These folks show you why socialists have no imagination. In virtually every case in the US, a closed military base was a boon to the local economy. Please look at this one in my neck of the woods, http://www.glenview.il.us/glen/abouttheglen/default.asp

It was a naval air atation, now it has an amazing golf course, hundred of families and thriving shopping. The locality was never able to tax the land before and now can at a high rate.

Hell, Puerto Rico thinks the closing of Roosevelt Roads is a net positive. These bases already have sewer and water. It is a huge economic opportunity if they only have the imagination.

I'm in favor of complete withdrawal of US troops and protection from Germnay. One thing troubles me however, and that is the possibility that Germany will collapse under the cost of its socialist programs and another dictator will arise who will blame the country's problems on some external entity (perhaps the US?) and we will be right back where we were in the 1930s. After the first two world wars, I believe there was some determination never to let Germany become a threat to peace again...which meant not to let Germany become a military power. I am 3/4 ethnic German myself, but I must say there appears to be something in the makeup of the German people that tends toward socialism, and that collectivist instinct can, I think, too easily tend towards nationalism. So while I prefer that we in the US withdraw our military back inside our borders and stop footing the bill for defending democracy and peace around the world (while being accused of being imperialists for our trouble), I'm not sure it wouldn't end up costing us more in the long run if we have to re-fight the last world war again.

Were Germans to stop funding French gentlemen farmers to the extent they do, it would go a long way to making up for the loss of revenue from the American troop redeployment. But then, I suppose I engage in some kind of fantasy.

So Frank Bsirske runs a union. How does that make him an expert worth listening when he bloviates about foreign afairs? He's wasting his members money when he skips union affairs to focus on the foreign policy of another nation. That he has an audience is a reminder that half of all people are of below-average intellegence. Even Germans.

Maybe American foreign affairs are just more fun that German foreign affairs. I'm not sure; I've never had an affair with a foreign American.

". . . an order which follows its imperial gusto and understanding of its own interests.”

What an idiot. A country shouldn't follow its own interests? He's right about the imperal part, though; sad to say, America is a terrible administrator. Almost every country we've conquered in the last 150 years got rid of our rule in just a few years.

If a foreign nation had army bases here in America, I'd be glad to see them leave. It's bad enough that we have to put up with the UN in New York. Of course, they're 4,000 kilometers away from me, so there isn't much personal impact on me, but still. . .


@MarkJ

"but I must say there appears to be something in the makeup of the German people that tends toward socialism, and that collectivist instinct can, I think, too easily tend towards nationalism."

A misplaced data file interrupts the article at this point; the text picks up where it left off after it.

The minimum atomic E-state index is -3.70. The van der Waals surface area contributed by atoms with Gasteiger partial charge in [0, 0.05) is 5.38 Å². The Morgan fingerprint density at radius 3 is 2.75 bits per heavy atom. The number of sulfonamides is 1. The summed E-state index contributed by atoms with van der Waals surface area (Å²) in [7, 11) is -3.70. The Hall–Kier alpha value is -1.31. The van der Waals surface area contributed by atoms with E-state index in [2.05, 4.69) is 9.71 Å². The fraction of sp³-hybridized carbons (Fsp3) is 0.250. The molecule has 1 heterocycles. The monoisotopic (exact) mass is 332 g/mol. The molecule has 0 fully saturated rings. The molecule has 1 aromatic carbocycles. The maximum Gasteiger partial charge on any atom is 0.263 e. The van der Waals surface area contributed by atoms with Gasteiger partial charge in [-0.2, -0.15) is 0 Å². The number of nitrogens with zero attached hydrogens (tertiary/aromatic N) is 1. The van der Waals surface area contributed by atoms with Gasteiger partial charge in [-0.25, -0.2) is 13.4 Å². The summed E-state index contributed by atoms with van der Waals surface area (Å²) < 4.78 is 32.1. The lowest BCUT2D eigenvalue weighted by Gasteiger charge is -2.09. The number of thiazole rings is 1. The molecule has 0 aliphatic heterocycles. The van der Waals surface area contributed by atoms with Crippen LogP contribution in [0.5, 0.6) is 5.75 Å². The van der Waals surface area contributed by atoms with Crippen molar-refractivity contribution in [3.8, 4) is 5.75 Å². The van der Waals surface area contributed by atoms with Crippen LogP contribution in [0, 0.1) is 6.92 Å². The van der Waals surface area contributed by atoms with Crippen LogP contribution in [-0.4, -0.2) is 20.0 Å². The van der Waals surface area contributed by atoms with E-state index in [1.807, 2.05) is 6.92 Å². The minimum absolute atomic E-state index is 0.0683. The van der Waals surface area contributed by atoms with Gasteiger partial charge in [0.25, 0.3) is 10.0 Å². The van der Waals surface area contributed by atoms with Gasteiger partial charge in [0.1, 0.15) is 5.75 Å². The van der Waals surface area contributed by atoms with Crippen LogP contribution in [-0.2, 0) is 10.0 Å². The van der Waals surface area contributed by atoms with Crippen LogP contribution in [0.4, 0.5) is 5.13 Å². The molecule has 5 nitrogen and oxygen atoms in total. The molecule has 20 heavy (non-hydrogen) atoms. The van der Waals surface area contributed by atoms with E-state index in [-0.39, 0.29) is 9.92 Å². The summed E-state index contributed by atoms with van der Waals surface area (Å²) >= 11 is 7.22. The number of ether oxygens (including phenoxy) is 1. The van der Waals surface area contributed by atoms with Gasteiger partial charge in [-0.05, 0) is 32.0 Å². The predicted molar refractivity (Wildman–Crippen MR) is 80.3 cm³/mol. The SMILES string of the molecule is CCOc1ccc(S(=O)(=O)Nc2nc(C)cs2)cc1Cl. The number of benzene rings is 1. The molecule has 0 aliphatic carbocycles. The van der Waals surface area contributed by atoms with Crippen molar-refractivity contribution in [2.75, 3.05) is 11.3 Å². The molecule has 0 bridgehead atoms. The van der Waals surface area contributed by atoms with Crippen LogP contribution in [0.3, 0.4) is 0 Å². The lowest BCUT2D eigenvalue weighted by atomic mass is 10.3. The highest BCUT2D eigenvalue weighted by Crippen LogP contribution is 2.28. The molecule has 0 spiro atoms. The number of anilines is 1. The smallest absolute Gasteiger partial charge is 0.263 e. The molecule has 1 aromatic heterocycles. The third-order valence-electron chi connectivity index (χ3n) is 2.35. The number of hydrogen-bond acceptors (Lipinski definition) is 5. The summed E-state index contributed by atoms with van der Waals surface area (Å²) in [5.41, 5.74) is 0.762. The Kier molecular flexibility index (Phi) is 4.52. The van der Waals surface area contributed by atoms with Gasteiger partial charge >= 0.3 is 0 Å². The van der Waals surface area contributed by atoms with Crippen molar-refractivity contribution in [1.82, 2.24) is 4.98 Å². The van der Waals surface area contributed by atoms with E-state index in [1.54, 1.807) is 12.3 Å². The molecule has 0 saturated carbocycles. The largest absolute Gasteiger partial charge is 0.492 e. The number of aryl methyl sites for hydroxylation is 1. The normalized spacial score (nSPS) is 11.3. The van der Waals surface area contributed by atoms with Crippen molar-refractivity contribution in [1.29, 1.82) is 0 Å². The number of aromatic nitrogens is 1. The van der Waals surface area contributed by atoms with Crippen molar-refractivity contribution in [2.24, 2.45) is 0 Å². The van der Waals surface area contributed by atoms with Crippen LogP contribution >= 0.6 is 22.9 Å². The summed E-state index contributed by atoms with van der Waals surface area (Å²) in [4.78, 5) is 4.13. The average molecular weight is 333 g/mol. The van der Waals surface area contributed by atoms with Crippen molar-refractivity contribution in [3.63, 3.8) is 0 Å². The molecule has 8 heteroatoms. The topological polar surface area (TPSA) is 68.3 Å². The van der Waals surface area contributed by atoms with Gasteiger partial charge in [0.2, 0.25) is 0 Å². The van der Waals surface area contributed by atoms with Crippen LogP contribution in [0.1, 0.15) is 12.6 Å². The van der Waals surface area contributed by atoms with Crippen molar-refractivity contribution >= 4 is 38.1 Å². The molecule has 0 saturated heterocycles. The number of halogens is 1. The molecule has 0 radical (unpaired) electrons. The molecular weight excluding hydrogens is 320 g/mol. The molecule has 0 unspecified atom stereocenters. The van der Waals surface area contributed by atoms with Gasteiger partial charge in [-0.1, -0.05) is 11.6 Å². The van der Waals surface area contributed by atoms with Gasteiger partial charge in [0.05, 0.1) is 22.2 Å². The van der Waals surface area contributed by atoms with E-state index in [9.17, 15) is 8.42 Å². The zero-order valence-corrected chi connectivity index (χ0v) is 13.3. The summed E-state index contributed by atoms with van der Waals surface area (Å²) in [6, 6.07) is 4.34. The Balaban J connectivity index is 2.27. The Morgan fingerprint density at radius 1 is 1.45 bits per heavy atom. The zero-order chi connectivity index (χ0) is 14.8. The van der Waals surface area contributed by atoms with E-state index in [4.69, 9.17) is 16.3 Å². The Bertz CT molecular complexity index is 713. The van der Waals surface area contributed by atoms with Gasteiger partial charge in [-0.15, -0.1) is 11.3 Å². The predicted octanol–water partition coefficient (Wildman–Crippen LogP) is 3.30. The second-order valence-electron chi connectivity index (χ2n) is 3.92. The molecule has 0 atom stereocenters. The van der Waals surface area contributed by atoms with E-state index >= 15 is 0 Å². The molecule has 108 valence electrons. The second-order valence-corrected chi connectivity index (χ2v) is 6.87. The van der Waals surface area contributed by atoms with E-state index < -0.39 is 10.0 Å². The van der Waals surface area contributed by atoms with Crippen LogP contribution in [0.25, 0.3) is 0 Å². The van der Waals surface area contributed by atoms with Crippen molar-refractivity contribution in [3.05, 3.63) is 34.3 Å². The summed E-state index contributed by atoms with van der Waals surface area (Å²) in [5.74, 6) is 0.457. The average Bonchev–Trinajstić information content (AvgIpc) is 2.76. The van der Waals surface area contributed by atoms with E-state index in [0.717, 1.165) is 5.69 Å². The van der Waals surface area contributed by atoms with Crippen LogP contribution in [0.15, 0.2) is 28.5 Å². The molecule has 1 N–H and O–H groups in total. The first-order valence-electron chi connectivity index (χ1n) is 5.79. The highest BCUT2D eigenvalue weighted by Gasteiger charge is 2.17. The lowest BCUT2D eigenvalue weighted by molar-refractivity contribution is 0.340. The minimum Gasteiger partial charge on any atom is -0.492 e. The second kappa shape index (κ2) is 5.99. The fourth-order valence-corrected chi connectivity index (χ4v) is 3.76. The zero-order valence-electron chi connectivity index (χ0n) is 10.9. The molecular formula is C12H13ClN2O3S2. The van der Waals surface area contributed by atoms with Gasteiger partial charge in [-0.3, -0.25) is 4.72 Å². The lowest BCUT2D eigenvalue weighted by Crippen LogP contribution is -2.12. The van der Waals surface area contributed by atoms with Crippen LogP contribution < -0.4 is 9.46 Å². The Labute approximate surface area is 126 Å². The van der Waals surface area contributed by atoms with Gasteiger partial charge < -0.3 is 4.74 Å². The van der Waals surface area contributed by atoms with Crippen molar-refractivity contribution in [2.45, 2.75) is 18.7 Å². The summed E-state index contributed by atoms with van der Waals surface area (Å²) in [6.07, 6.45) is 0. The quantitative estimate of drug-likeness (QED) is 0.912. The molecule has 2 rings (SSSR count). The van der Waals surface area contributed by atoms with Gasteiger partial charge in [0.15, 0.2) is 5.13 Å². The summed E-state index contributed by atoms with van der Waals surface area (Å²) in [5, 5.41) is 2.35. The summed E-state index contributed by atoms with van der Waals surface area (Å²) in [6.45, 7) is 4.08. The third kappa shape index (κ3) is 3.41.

Interesting point. I'm not sure if it's "German" but I firmly believe that Socialism lends itself to be usurped by Nationalist tendancies.

FA Hayek, Nobel Prize winner suggested the same in his famous book : The Road to Serfdom. He said that the socialists had created an infrastructure of state-dependancy whose aparatus was available for the taking by the despot Hitler. As an Austrian and an Aglophile, I found his observations to be true today and very insightful. I would really recommend reading it!

FWIW, the arguments about the US pulling back and therefore forcing our "allies" to pull their own weight to the benefit of all date all the way back to 1986.

Check out "How NATO Weakens the West" by Melvyn Krauss of the Hoover Institution.

--"but I must say there appears to be something in the makeup of the German people that tends toward socialism, and that collectivist instinct can, I think, too easily tend towards nationalism."--

I came to the conclusion a couple of years ago that it's "mutated monarchy."

Ruled by the unelected 1 or many as the brusselsprouts, still the same.

Kings and serfs, please take care of me.

It's the only way they understand.

Understood, Schulz

Ray & David

Thanks for the hat tip!

Sandy P.: "Liberty means responsibility. That is why most men dread it." George Bernard Shaw

I came to the same conclusion as you. Germans have a deeply-rooted etatism, a large part of the population wants things to be regulated by the state here. The sclerotic octopus of the German welfare state, the full insurance mentality and the fetish of overregularisation (fish must be sold in the EU under their Latin names; the amount of basins in kindergartens; etc.) the still often-found absence of free markets in my opinion produces not only a suboptimal performance climate but also a large class of bureaucrats. These people tend to protect and augment their status and their number,. which leads to intransparency which in the end is a large threat to democracy per se. German politicians don't seem to trust their population - because a law that precisely defines the tiniest subdetail exists in every area. About 60% of world-wide literature on taxes is in German. The moloch (leviathan) feeds itself.